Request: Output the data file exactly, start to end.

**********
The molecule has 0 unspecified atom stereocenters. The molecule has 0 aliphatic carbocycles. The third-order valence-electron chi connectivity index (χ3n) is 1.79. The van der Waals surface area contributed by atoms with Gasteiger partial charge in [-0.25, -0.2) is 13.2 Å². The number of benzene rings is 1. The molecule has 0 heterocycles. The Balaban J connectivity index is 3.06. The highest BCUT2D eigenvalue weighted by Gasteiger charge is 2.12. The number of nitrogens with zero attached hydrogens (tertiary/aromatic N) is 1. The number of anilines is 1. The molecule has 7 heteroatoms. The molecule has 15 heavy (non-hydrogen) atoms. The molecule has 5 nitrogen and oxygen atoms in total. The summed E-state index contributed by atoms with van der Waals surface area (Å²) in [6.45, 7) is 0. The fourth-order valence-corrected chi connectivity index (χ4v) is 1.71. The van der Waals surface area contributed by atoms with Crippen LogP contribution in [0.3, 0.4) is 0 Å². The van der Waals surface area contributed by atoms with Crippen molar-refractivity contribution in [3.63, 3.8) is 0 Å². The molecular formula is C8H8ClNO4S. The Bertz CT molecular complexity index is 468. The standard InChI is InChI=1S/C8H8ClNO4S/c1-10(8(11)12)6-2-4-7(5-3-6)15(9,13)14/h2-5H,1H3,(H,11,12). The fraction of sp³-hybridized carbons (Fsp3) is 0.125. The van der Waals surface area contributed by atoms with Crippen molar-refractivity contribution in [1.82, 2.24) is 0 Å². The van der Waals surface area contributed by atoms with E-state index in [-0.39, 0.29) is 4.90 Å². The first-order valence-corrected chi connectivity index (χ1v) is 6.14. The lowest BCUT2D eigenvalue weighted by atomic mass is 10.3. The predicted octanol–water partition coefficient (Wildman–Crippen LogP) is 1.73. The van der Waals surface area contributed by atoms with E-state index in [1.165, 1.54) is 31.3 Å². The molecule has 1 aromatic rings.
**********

The molecule has 0 unspecified atom stereocenters. The molecule has 0 aliphatic carbocycles. The third-order valence-electron chi connectivity index (χ3n) is 1.79. The van der Waals surface area contributed by atoms with Gasteiger partial charge in [-0.25, -0.2) is 13.2 Å². The number of benzene rings is 1. The molecule has 0 heterocycles. The Balaban J connectivity index is 3.06. The highest BCUT2D eigenvalue weighted by Gasteiger charge is 2.12. The number of nitrogens with zero attached hydrogens (tertiary/aromatic N) is 1. The number of anilines is 1. The molecule has 7 heteroatoms. The molecule has 15 heavy (non-hydrogen) atoms. The molecule has 5 nitrogen and oxygen atoms in total. The summed E-state index contributed by atoms with van der Waals surface area (Å²) in [6.45, 7) is 0. The fourth-order valence-corrected chi connectivity index (χ4v) is 1.71. The van der Waals surface area contributed by atoms with Crippen LogP contribution in [0.3, 0.4) is 0 Å². The van der Waals surface area contributed by atoms with Crippen molar-refractivity contribution in [3.63, 3.8) is 0 Å². The molecular formula is C8H8ClNO4S. The Bertz CT molecular complexity index is 468. The standard InChI is InChI=1S/C8H8ClNO4S/c1-10(8(11)12)6-2-4-7(5-3-6)15(9,13)14/h2-5H,1H3,(H,11,12). The fraction of sp³-hybridized carbons (Fsp3) is 0.125. The van der Waals surface area contributed by atoms with Crippen molar-refractivity contribution in [1.82, 2.24) is 0 Å². The van der Waals surface area contributed by atoms with E-state index in [-0.39, 0.29) is 4.90 Å². The first-order valence-corrected chi connectivity index (χ1v) is 6.14. The lowest BCUT2D eigenvalue weighted by atomic mass is 10.3. The predicted octanol–water partition coefficient (Wildman–Crippen LogP) is 1.73. The van der Waals surface area contributed by atoms with E-state index in [1.165, 1.54) is 31.3 Å². The molecule has 1 aromatic rings.